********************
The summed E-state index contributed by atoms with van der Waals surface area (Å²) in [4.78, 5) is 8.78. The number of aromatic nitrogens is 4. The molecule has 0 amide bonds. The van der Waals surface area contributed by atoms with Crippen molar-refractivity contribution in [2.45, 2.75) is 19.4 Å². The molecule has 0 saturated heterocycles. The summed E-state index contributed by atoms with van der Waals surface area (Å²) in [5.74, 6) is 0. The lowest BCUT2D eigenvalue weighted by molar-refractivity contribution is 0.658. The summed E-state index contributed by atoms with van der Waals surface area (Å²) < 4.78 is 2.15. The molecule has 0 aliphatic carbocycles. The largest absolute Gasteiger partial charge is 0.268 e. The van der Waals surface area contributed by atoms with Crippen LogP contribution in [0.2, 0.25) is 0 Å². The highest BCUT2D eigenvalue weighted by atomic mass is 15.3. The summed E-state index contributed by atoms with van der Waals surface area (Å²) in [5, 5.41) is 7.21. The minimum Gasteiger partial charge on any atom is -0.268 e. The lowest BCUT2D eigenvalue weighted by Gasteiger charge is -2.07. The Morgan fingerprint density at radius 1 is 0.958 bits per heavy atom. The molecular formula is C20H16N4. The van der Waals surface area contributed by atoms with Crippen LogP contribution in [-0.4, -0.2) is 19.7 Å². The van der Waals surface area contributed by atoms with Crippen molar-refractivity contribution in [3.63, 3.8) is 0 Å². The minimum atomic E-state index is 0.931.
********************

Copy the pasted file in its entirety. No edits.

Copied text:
The summed E-state index contributed by atoms with van der Waals surface area (Å²) in [4.78, 5) is 8.78. The number of aromatic nitrogens is 4. The molecule has 0 amide bonds. The van der Waals surface area contributed by atoms with Crippen molar-refractivity contribution in [2.45, 2.75) is 19.4 Å². The molecule has 0 saturated heterocycles. The summed E-state index contributed by atoms with van der Waals surface area (Å²) in [5.74, 6) is 0. The lowest BCUT2D eigenvalue weighted by molar-refractivity contribution is 0.658. The summed E-state index contributed by atoms with van der Waals surface area (Å²) < 4.78 is 2.15. The molecule has 0 aliphatic carbocycles. The largest absolute Gasteiger partial charge is 0.268 e. The van der Waals surface area contributed by atoms with Crippen LogP contribution in [0.2, 0.25) is 0 Å². The highest BCUT2D eigenvalue weighted by atomic mass is 15.3. The summed E-state index contributed by atoms with van der Waals surface area (Å²) in [5, 5.41) is 7.21. The minimum Gasteiger partial charge on any atom is -0.268 e. The lowest BCUT2D eigenvalue weighted by Gasteiger charge is -2.07. The Morgan fingerprint density at radius 1 is 0.958 bits per heavy atom. The molecular formula is C20H16N4. The van der Waals surface area contributed by atoms with Crippen LogP contribution in [-0.4, -0.2) is 19.7 Å². The van der Waals surface area contributed by atoms with Crippen molar-refractivity contribution in [3.63, 3.8) is 0 Å². The minimum atomic E-state index is 0.931.